Hours after lawmakers and President Obama brokered the debt-ceiling deal that pulled the United States back from the brink of a default that Congress relentlessly pushed it toward, Senate Majority Leader Harry Reid declared, “Congress is not broken.” By those dim lights, Congress will remain functional as long as it doesn’t purposefully orchestrate the destruction of the U.S. economy.
Then again, the 112th Congress has nearly 17 months left to go.
History shows that intense political confrontations in Washington either result in periods of bipartisan cooperation or dissolve into long stretches of impasse. An example of the former was in 1996 and ’97 when Republicans opted to work with President Clinton, after a politically disastrous government shutdown for the GOP, to raise the minimum wage, enact welfare reform, and balance the budget.
Examples of the latter are more numerous and—in today’s atmosphere—perhaps more instructive: in 1937 and ’38, following the failure of President Roosevelt’s Supreme Court-packing scheme, when FDR faced rejuvenated opposition from a coalition of Republicans and conservative Southern Democrats; in 1975, after President Nixon resigned, when President Ford used his veto pen nearly 40 times and faced eight congressional overrides from a heavily Democratic Congress; and in the late 1990s, after Clinton’s impeachment trial, when his relationship with congressional Republicans soured and bipartisan output flatlined.
Congress ebbs and flows between cooperation and confrontation with the White House, and Democrats and Republicans in Congress veer between working with and working against each other. The debt-ceiling debate suggests that cooperation in Washington is ebbing. Here’s why.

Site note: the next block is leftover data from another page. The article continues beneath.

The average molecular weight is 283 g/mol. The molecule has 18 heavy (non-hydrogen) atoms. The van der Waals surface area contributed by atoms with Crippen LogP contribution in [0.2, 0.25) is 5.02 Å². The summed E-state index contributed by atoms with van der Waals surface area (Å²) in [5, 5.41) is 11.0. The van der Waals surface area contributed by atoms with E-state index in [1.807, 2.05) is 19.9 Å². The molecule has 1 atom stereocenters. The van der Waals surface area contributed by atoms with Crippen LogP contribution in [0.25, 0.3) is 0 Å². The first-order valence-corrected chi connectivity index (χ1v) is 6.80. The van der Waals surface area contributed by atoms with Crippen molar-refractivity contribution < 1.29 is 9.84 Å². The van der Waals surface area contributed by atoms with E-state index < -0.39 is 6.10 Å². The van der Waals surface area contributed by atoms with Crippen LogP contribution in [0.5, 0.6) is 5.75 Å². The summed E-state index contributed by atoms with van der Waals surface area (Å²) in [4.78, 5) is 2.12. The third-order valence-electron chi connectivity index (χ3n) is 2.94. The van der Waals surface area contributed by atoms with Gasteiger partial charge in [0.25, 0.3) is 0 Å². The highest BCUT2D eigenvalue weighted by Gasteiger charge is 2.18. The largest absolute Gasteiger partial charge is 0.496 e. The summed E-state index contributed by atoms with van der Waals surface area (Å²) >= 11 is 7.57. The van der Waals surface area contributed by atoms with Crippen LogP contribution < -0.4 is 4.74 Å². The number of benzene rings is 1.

Incentives. Republicans cut deals with Clinton in the wake of the shutdown battles of 1995 and ’96 to prove that they could govern. They were facing public pushback and poll numbers that gave the win to the president and the loss to House Speaker Newt Gingrich. The shutdown battle contributed to Clinton’s reelection in 1996, which had a chastening effect on how far Republicans could push the limits of their control.
By contrast, House Speaker John Boehner and Senate Minority Leader Mitch McConnell came out of the debt-ceiling debate feeling like winners—perhaps overoptimistically, given polls this week showing Congress’s approval ratings tanking. Republicans currently see no policy or political incentive to negotiating with the White House on the issue—deficits and spending—that will dominate the agenda the remainder of this year.
“Why work with this unpopular president? Why give him anything … when he becomes more unpopular by the month?” asked Julian Zelizer, a congressional authority at Princeton University, framing the Republicans’ political argument. Obama “has no leverage at this point unless his popularity skyrockets, which frankly is hard to see happening,” Zelizer said, “and he certainly can’t go into Republican districts and scare anyone.”